Driving to Salida and Buena Vista reminded me again of my connection to the Upper Arkansas Valley; a land where I’ve never lived, never even stopped over for more than a four or five day camping trip, but as soon as I drop into the canyon of the Arkansas River and start melding into its curves, I know I am going home. It is the same sense I have when I return to Colorado from a road trip to North Carolina and turn onto Highway 86 just west of Limon driving into the high plains seeing the gentle rolling hills with the prairie grasses blowing in the wind. I watch in anticipation for my first glimpse of Pikes Peak—the blue mountain that stands guard duty over the high plains, the mountain with gentle shoulders that has watched over me like God since I was one-year old. The high plains are the home I’ve known all my life, but the Upper Arkansas River Valley is the home I’ve known in my soul, the home knit into my very being almost 150 years ago when my great-great-grandparents settled into its bosom.
What is it about the Upper Arkansas Valley that whispers to me? Is it the awe of walking over the same rocks and trails where the feet of my ancestors tread so many years ago? Is it their stories that have merged into my being and made me one with the land? Or is it simply my memories of riding in the backseat of an International Scout in my early childhood while my parents explored ghost towns and ancient trails as my Dad listened to the whispers of the valley in his soul?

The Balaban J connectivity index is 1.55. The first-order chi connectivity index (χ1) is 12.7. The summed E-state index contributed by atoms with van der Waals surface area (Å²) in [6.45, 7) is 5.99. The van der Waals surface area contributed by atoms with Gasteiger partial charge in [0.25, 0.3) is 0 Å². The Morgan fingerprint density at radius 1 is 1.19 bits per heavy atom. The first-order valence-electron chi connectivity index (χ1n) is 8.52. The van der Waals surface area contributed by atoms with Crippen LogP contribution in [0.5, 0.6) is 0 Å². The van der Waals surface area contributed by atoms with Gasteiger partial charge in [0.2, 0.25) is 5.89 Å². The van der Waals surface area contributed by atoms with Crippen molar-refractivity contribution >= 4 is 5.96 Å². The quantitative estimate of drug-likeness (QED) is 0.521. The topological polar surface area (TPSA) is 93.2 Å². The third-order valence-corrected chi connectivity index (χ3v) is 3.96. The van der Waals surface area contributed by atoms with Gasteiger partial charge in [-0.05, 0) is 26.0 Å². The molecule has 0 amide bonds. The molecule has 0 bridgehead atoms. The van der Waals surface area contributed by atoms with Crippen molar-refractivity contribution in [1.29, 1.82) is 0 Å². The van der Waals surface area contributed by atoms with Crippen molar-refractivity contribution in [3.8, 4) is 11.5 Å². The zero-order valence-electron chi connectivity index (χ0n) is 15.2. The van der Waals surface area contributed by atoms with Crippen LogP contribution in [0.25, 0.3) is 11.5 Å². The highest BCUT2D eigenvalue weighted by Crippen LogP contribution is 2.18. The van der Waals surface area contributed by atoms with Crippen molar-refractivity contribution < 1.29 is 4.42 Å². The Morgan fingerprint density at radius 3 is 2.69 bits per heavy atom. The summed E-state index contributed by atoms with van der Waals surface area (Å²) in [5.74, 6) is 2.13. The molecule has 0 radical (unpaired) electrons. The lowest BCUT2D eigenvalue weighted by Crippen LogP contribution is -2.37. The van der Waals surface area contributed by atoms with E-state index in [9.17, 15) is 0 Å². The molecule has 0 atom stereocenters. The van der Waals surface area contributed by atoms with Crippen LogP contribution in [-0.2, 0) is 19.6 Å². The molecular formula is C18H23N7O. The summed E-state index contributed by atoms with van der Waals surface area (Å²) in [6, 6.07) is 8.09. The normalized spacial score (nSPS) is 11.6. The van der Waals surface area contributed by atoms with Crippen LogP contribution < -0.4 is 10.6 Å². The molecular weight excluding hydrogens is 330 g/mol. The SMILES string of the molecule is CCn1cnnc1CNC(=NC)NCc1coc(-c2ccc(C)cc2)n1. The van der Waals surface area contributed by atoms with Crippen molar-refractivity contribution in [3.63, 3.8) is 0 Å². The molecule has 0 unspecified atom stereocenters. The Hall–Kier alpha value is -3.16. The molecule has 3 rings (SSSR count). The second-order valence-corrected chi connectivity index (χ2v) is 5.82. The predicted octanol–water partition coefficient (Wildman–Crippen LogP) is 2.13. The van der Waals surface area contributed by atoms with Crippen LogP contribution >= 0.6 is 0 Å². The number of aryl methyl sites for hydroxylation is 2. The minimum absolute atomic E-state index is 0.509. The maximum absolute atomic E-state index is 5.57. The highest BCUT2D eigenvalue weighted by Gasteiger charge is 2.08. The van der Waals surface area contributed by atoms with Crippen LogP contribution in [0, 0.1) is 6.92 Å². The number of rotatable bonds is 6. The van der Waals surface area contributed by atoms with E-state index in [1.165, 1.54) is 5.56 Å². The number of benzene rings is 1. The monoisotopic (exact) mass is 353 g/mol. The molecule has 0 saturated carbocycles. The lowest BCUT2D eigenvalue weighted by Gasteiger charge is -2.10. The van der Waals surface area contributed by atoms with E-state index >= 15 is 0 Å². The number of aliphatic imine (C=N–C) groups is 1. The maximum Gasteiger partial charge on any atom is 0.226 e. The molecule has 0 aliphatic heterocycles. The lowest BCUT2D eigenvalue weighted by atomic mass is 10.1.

No one place in the valley holds my heart captive. I feel the energy of the Arkansas River, the lifeline of the valley with its rushing waters that burst over rocks and flow unfettered to the plains of Colorado. Did its energy captivate my ancestors? In the center of this valley lie the meadows of Gas Creek, an oasis of cool, green grasses that refresh my soul. In places, the high desert is the front yard of the majestic mountains, a front yard where rocks and small boulders are scattered like marbles tossed by a child interspersed with clumps of native grasses. The rawness of this land stirs my individualism, my desire to be a person who can survive and thrive in this rugged land. The mountains are familiar. Mount Princeton towers like my Pikes Peak. Its shoulders are not quite as broad, but it still gives me the sense the mountain can envelope me in its arms and has the strength to carry my burdens. Looking at the mountain, I know the promise of cool mountain air scented with pine and I can almost hear the flutter of aspen leaves and the rushing waters of Cottonwood Creek.
While visiting last week, I had an overwhelming urge to put our house on the market and buy a house near Buena Vista. I wanted to view the vistas and draw strength from the land every morning. Feel the connection to my roots every day. Return to the sacred spaces of my ancestors. But then I drove home to Elbert and felt the familiar tugging in my heart when the tires of my truck hit the dirt roads and I saw the green pastures, Ponderosa Pine trees and Pikes Peak to the southwest. My home is as beautiful as the Upper Arkansas Valley. It’s the land of my heart, the home of my immediate family and the home of seven generations of my husband’s family. Someday, my great-great-grandchildren will visit Elbert, Colorado and know in their souls this is home. And then they may drive to the Upper Arkansas Valley, listen to the whispers of the valley, and know this home was knit into their being as well.